Weinberg Memorial Library Exhibit Honors Fighter for Human Rights

Sep 2, 2010

        The University of Scranton’s Weinberg Memorial Library will host an international traveling exhibit that profiles one of South Africa’s most vociferous and energetic opponents of apartheid. The “Helen Suzman: Fighter for Human Rights” exhibit will be on display in the fifth-floor Heritage Room from Aug. 31 to Oct. 25.

        The exhibit, which features 29 hanging panels utilizing photographs, personal letters, and political speeches, portrays Suzman’s often solitary fight within the South African Parliament against apartheid; her work with anti-apartheid activists outside the government; and her friendship with Nelson Mandela, after meeting him in 1967 at the Robben Island prison. It portrays the hostility and anti-Semitism she faced during her 36-year career in parliament (1953-1989) and while fighting apartheid.

        Suzman, who was nominated twice for the Nobel Peace Prize in recognition of her contribution to the pursuit of justice in South Africa, received the United Nations Award of the International League for Human Rights in 1978. In 1989, Queen Elizabeth conferred on her an Honorary Dame Commander (Civil Division) of the Order of the British Empire. Suzman died on Jan. 1, 2009, at the age of 91.

         The exhibit was conceptualized, researched and written by Millie Pimstone, graphically designed by Linda Bester, and developed by the Isaac Jesse Kaplan Centre for Jewish Studies and Research at the University of Cape Town.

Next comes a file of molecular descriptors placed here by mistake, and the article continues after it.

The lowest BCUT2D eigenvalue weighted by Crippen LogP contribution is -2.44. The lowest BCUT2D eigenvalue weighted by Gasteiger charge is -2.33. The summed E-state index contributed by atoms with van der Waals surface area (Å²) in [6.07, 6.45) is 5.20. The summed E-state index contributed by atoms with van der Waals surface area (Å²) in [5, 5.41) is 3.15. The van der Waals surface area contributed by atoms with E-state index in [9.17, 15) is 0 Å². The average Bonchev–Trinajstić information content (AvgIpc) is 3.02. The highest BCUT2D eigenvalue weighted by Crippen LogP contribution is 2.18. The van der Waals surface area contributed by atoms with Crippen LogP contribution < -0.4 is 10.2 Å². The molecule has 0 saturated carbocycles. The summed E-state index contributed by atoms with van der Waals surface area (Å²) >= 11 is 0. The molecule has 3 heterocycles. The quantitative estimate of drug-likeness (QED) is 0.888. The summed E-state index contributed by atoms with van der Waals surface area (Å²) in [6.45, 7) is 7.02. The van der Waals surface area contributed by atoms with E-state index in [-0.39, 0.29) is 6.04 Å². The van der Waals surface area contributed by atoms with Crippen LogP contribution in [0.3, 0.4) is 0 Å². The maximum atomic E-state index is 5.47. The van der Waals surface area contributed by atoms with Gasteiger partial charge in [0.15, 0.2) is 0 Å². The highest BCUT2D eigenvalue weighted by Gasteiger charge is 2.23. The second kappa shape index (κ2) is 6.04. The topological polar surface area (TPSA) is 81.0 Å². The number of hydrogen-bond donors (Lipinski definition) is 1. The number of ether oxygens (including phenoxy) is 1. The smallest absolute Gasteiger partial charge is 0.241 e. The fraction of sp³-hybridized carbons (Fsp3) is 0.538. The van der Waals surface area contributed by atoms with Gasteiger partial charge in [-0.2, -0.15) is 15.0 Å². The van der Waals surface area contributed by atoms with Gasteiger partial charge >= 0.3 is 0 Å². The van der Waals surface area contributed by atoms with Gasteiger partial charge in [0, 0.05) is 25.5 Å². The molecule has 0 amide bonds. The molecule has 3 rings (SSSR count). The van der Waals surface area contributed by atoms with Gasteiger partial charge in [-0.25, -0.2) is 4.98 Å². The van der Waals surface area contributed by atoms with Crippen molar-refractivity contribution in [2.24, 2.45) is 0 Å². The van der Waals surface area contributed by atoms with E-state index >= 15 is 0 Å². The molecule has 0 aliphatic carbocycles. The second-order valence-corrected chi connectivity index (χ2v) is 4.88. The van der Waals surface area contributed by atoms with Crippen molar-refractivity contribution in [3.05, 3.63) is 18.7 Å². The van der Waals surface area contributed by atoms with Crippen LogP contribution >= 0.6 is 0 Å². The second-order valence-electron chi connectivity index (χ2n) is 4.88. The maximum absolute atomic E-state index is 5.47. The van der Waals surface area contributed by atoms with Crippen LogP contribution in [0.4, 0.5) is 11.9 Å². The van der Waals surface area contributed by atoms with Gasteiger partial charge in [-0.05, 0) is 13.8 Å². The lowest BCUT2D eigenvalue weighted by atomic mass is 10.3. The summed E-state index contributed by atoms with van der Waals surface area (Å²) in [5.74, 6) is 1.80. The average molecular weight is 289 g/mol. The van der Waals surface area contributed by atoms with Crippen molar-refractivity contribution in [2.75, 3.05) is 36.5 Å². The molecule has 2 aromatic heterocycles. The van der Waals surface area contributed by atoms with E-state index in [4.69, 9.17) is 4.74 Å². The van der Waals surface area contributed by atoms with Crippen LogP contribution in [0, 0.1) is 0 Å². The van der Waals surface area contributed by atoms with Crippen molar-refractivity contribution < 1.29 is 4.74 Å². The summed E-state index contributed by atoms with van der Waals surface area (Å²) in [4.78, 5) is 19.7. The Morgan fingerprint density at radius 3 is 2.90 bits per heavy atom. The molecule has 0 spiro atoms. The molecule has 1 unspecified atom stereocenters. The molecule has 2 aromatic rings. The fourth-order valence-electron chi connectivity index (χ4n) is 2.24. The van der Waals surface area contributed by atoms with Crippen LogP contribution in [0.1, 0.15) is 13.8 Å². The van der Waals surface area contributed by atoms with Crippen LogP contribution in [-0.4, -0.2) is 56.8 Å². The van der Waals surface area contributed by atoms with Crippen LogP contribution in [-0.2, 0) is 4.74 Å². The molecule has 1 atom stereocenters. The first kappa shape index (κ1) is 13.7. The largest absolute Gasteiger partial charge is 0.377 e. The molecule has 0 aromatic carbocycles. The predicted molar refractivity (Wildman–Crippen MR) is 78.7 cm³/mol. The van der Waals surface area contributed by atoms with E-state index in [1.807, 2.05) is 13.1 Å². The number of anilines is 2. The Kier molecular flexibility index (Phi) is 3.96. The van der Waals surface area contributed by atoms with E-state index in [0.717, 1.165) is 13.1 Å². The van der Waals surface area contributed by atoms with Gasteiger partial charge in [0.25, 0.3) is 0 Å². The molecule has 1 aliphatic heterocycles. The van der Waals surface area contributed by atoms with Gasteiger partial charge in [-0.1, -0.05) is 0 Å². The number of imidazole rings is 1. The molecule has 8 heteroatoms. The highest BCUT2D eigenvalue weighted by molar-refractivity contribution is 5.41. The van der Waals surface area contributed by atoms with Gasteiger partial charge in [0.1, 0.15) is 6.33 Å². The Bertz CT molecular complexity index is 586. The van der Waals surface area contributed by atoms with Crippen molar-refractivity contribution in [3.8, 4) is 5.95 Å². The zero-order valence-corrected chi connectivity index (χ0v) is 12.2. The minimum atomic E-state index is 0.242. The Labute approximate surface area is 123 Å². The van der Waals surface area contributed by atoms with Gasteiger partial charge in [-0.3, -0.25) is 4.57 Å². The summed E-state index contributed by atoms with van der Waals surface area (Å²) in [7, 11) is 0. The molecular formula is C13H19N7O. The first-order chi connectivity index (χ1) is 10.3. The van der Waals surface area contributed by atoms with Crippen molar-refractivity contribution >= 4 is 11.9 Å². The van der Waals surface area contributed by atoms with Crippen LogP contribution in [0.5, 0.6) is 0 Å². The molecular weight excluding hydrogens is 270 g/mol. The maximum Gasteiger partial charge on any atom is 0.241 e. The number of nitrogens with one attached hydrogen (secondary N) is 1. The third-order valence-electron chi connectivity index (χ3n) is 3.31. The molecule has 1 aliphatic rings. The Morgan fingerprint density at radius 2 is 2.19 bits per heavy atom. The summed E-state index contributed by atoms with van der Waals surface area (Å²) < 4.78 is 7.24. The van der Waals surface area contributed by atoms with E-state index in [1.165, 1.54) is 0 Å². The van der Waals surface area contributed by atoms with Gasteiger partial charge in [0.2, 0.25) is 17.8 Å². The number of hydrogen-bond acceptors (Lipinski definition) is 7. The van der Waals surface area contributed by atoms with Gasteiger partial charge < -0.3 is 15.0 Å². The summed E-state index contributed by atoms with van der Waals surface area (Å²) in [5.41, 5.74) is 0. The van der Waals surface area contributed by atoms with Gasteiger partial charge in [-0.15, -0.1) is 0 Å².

The United States tour of the exhibition is sponsored by the Dobkin Family Foundation and the Tolan Family Foundation. The Scranton visit of the exhibit is supported by a Diversity Initiatives Fund grant from the University’s Office of Equity and Diversity.

        An exhibit reception is planned for 5:30 p.m. on Wednesday, Sept. 15. The reception will include a lecture by George Washington University Assistant Professor of Sociology Fran Buntman, Ph.D. Dr. Buntman has a specific interest in apartheid and is the author of “Robben Island and Prisoner Resistance to Apartheid.” The reception, which is free of charge and open to the public, is sponsored by the Schemel Forum and the Friends of the Weinberg Memorial Library.

        The exhibit can be seen free of charge during library hours. For additional information, please contact Michael Knies, associate professor and special collections librarian, at 941-6341.


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